Each appearance of the northern lights is unique. Often you see three green bands across the night sky. Or the lights come as flickering curtains orrollingsmoke. The colour is a luminous green, often with a hint of pink along the edge, and occasionally with a deep violet centre. The colour palette seems to come from the 1980s.
If there is a lot of activity up there, the northern lights explode for a minute or two in a corona. The next minute it is all over, and you ask yourself whether this was real or just an Arctic fata morgana.
When to see the northern lights
Seeing the northern lights, or the aurora borealis, as they are also known, is a jaw-dropping and mystical moment.
The lights are at their most frequent in late autumn and winter/early spring. Between the autumn equinox and spring equinox (21 September – 21 March), it is dark between 6 pm and 1 am, and you have maximum chances of spotting the lights. However, the weather is also of importance, and September, October and November tend to be wet and snowless in the north.
From December the weather dries up, and there is normally plenty of snow. If you come in December or January, you experience the polar nights with atmospheric evenings and very short days. In February and March the days are longer and you see more of the snow-clad landscapes during daytime, and the evenings still offer maximum chances to spot the northern lights.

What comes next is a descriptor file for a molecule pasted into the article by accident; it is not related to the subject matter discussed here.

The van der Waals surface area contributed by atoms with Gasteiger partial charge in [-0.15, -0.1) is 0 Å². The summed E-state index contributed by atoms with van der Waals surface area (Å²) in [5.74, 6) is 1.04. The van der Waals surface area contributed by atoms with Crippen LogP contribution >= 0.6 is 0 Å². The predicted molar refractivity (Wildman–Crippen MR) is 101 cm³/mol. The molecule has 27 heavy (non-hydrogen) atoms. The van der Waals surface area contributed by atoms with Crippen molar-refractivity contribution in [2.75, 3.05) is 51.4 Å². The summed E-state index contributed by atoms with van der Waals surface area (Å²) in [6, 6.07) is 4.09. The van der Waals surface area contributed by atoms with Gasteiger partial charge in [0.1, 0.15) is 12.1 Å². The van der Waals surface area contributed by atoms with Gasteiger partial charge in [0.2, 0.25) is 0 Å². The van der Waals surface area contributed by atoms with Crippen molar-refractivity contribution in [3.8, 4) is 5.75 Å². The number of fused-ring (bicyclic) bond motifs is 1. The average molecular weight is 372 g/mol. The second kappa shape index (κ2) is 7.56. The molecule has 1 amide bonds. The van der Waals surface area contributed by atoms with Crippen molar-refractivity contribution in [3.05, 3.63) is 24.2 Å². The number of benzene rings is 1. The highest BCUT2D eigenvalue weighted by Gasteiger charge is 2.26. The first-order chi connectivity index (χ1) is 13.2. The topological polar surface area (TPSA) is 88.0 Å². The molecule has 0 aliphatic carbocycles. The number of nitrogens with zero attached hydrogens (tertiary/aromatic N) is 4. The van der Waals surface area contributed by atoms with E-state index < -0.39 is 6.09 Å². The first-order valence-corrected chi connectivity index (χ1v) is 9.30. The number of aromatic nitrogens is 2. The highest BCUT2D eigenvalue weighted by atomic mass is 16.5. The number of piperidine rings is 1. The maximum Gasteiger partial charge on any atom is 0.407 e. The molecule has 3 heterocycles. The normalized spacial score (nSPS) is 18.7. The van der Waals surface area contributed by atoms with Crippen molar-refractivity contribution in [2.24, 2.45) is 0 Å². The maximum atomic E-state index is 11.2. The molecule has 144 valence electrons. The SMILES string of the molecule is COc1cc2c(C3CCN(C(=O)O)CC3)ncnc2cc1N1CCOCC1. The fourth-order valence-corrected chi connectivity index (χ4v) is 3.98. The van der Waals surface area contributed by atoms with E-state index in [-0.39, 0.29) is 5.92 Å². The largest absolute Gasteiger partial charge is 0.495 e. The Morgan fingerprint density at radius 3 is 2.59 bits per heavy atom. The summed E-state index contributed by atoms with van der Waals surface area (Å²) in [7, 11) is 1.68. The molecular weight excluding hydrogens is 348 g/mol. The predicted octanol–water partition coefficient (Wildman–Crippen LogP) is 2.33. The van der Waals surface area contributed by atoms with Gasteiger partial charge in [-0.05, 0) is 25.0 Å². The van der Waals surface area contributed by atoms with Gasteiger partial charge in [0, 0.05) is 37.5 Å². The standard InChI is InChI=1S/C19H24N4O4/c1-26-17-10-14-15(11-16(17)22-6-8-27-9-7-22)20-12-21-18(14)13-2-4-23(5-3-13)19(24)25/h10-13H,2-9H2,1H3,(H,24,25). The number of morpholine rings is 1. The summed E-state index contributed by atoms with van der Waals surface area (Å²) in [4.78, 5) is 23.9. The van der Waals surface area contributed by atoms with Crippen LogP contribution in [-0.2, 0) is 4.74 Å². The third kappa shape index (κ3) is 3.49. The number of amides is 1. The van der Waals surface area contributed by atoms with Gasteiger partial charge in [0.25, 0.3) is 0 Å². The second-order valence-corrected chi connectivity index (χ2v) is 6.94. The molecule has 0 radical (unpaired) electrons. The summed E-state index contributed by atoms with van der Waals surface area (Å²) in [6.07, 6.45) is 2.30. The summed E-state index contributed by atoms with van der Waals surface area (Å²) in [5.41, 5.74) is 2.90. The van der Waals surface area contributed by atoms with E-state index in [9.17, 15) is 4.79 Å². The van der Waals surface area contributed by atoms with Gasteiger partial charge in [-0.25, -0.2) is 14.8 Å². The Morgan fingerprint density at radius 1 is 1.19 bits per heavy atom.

No guarantee can be given, though. Some weeks, you are treated to fantastic displays, repeated several times during the evening. Other times, the snow falls densely, or the northern lights simply stay away. Naturally, the longer you stay and the more time you set aside, the better the odds.
Where to see the northern lights
The northern lights belt hits Northern Norway in the Lofoten Islands, and follows the coast all the way up to the North Cape. This means that no other place on earth offers better chances of spotting the lights, and one location in this area might be as good as another. In fact, one often observes the same northern lights in the Lofoten as in Tromsø, just from a different angle.
The science behind the northern lights
But what exactly are the northern lights? It is the sun that lies behind the formation of the auroras. During large solar explosions and flares, huge quantities of particles are thrown out of the sun and into deep space.
When the particles meet the Earth’s magnetic shield, they are led towards a circle around the magnetic North Pole, where they interact with the upper layers of the atmosphere. The energy which is then released is the northern lights. All this happens approximatelty 100 kilometres above our heads.
When dreaming about seeing the northern lights, you must remember that you are at the complete mercy of nature. The northern lights love to play hide and seek. Observing the aurora borealis is often a tug of war between your patience and the aurora itself. Stay in the northern lights area at least a week, preferably two, and you will be rewarded – unless local weather suddenly decides to obstruct your view with clouds.